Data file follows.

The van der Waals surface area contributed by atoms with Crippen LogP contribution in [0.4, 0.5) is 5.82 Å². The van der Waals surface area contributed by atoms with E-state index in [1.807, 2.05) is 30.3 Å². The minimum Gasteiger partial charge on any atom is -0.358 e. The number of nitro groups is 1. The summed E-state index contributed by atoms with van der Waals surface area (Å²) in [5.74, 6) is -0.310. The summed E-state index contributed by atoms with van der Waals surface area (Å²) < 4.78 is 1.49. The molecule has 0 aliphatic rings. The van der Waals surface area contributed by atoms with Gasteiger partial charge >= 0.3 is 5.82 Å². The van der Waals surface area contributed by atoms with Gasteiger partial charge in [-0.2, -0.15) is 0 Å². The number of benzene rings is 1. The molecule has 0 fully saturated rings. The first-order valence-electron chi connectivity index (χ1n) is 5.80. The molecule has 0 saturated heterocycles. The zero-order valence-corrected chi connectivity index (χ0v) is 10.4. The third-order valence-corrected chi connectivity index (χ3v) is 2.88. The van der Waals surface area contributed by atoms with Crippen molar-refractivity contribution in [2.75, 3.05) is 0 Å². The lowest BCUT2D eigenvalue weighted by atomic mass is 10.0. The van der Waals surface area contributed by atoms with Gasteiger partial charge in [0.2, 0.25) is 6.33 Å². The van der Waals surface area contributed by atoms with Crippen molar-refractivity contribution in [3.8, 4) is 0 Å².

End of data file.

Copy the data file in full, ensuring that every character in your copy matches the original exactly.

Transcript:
The van der Waals surface area contributed by atoms with Crippen LogP contribution in [0.4, 0.5) is 5.82 Å². The van der Waals surface area contributed by atoms with E-state index in [1.807, 2.05) is 30.3 Å². The minimum Gasteiger partial charge on any atom is -0.358 e. The number of nitro groups is 1. The summed E-state index contributed by atoms with van der Waals surface area (Å²) in [5.74, 6) is -0.310. The summed E-state index contributed by atoms with van der Waals surface area (Å²) < 4.78 is 1.49. The molecule has 0 aliphatic rings. The van der Waals surface area contributed by atoms with Gasteiger partial charge >= 0.3 is 5.82 Å². The van der Waals surface area contributed by atoms with Gasteiger partial charge in [-0.2, -0.15) is 0 Å². The number of benzene rings is 1. The molecule has 0 fully saturated rings. The first-order valence-electron chi connectivity index (χ1n) is 5.80. The molecule has 0 saturated heterocycles. The zero-order valence-corrected chi connectivity index (χ0v) is 10.4. The third-order valence-corrected chi connectivity index (χ3v) is 2.88. The van der Waals surface area contributed by atoms with Crippen molar-refractivity contribution in [2.75, 3.05) is 0 Å². The lowest BCUT2D eigenvalue weighted by atomic mass is 10.0. The van der Waals surface area contributed by atoms with Gasteiger partial charge in [0.2, 0.25) is 6.33 Å². The van der Waals surface area contributed by atoms with Crippen molar-refractivity contribution in [3.8, 4) is 0 Å².